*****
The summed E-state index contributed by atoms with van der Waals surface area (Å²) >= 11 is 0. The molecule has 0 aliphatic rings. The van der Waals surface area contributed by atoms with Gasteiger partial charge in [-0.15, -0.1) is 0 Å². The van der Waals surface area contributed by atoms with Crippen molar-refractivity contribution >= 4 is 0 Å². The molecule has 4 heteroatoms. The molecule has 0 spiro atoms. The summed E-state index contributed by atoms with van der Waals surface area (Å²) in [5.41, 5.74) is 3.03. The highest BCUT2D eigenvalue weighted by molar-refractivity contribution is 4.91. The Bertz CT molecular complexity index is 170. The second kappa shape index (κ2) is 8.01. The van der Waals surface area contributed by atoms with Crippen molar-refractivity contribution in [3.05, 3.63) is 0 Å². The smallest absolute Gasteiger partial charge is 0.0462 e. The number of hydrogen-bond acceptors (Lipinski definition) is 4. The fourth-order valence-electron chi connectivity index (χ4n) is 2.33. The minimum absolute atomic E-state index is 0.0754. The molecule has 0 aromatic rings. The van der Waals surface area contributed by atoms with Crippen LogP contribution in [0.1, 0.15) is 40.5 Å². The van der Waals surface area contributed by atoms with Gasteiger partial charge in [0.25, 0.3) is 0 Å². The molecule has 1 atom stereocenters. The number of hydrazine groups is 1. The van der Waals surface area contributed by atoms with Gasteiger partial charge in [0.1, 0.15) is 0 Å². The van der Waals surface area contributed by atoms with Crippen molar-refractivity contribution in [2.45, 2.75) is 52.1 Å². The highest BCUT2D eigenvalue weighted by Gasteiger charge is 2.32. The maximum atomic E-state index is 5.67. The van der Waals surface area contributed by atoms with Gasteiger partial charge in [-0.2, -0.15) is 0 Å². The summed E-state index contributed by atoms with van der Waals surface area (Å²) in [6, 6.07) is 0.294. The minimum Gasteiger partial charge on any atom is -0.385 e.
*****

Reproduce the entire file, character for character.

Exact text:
The summed E-state index contributed by atoms with van der Waals surface area (Å²) >= 11 is 0. The molecule has 0 aliphatic rings. The van der Waals surface area contributed by atoms with Gasteiger partial charge in [-0.15, -0.1) is 0 Å². The van der Waals surface area contributed by atoms with Crippen molar-refractivity contribution >= 4 is 0 Å². The molecule has 4 heteroatoms. The molecule has 0 spiro atoms. The summed E-state index contributed by atoms with van der Waals surface area (Å²) in [5.41, 5.74) is 3.03. The highest BCUT2D eigenvalue weighted by molar-refractivity contribution is 4.91. The Bertz CT molecular complexity index is 170. The second kappa shape index (κ2) is 8.01. The van der Waals surface area contributed by atoms with Crippen molar-refractivity contribution in [3.05, 3.63) is 0 Å². The smallest absolute Gasteiger partial charge is 0.0462 e. The number of hydrogen-bond acceptors (Lipinski definition) is 4. The fourth-order valence-electron chi connectivity index (χ4n) is 2.33. The minimum absolute atomic E-state index is 0.0754. The molecule has 0 aromatic rings. The van der Waals surface area contributed by atoms with Crippen LogP contribution in [0.1, 0.15) is 40.5 Å². The van der Waals surface area contributed by atoms with Gasteiger partial charge in [0.25, 0.3) is 0 Å². The molecule has 1 atom stereocenters. The number of hydrazine groups is 1. The van der Waals surface area contributed by atoms with Gasteiger partial charge in [0.1, 0.15) is 0 Å². The van der Waals surface area contributed by atoms with Crippen molar-refractivity contribution in [2.45, 2.75) is 52.1 Å². The highest BCUT2D eigenvalue weighted by Gasteiger charge is 2.32. The maximum atomic E-state index is 5.67. The van der Waals surface area contributed by atoms with Gasteiger partial charge in [-0.2, -0.15) is 0 Å². The summed E-state index contributed by atoms with van der Waals surface area (Å²) in [6, 6.07) is 0.294. The minimum Gasteiger partial charge on any atom is -0.385 e.